Palestinian Authority President Mahmoud Abbas received a letter from President Biden as part of an “ongoing outreach with the Palestinian leadership on a range of issues of mutual interest, including ongoing efforts to de-escalate violence and restore calm,” a National Security Council spokesperson confirmed to The Hill yesterday. The letter was a response to Abbas’s earlier correspondence congratulating Biden on his win. Laura Kelly reports for The Hill.
The International Criminal Court (ICC)’s chief prosecutor, Fatou Bensouda, is concerned over the clashes: “I note with great concern the escalation of violence in the West Bank, including East Jerusalem, as well as in and around Gaza, and the possible commission of crimes under the Rome Statute,” Bensouda wrote on Twitter, adding, “My Office will continue to monitor developments on the ground and will factor any matter that falls within its jurisdiction.” Reuters reporting.
Israel and Hamas clashes are “escalating towards an all-out war,” warns the U.N. Special Coordinator for the Middle East Peace Process. Mehul Srivastava reports for the Financial Times.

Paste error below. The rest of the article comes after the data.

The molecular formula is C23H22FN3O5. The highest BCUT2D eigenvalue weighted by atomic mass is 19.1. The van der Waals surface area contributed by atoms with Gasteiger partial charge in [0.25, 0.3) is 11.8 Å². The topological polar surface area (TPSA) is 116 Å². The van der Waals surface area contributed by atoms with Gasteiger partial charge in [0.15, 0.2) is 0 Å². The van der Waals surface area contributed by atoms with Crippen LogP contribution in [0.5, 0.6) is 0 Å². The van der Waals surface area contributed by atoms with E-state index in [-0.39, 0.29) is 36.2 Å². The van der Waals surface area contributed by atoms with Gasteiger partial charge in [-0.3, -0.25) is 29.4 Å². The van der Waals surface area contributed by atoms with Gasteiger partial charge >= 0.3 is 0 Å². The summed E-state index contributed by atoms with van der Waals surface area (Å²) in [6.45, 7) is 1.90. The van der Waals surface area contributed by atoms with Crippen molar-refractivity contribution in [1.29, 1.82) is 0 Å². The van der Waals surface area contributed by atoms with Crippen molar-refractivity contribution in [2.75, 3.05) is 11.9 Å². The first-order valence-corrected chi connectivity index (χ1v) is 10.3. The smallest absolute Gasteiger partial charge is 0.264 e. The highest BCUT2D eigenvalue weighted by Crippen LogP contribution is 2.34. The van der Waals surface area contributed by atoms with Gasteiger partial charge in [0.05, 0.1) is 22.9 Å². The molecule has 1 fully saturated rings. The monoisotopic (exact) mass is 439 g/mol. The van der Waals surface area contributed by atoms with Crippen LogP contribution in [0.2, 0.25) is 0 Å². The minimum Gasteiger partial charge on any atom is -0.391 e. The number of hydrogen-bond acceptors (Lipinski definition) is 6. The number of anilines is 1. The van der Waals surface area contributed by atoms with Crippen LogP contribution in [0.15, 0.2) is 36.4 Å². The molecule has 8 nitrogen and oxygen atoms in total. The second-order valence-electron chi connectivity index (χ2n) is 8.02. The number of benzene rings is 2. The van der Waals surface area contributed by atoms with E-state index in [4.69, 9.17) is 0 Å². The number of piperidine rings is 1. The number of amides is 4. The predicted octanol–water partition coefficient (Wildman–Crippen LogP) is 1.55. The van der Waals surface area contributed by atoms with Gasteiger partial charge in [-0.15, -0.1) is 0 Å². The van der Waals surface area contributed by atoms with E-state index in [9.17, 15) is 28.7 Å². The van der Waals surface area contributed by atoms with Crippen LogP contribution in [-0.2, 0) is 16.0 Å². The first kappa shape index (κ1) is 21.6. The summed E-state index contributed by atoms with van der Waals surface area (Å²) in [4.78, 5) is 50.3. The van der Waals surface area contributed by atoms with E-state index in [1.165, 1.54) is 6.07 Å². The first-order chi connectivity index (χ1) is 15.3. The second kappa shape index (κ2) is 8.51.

What the clashes mean for the Biden administration is explored in an interview with Ilan Goldenberg, a former senior State Department official during the Obama administration, who took part in negotiations between Israelis and Palestinians led by then-Secretary of State John Kerry. Dan Ephron reports for Foreign Policy.
The U.S. military’s withdrawal from Afghanistan is between 6 and 12 percent complete, although specific numbers remain a secret in an effort to protect troops from possible Taliban attacks, said Pentagon spokesperson John Kirby. “[U.S. Central Command] has expressed a concern about the release of personnel figures specifically given that we have to assume, and we are still assuming, that this drawdown could be opposed by the Taliban,” Kirby told reporters. Ellen Mitchell reports for The Hill.
British soldiers were twice as likely to be killed in Afghanistan than were their U.S. allies, reveals the Costs of War project at Brown University. The report focused on 2001 to 2017 and “looks at fatalities as a percentage of national troops levels at peak deployment in Afghanistan. The US losses were 2.3% of its vast military presence. The UK lost 455 lives, which was 4.7% of its peak deployment level, while the 158 Canadians killed represented 5.4% of their total,” reports Julian Borger for the Guardian.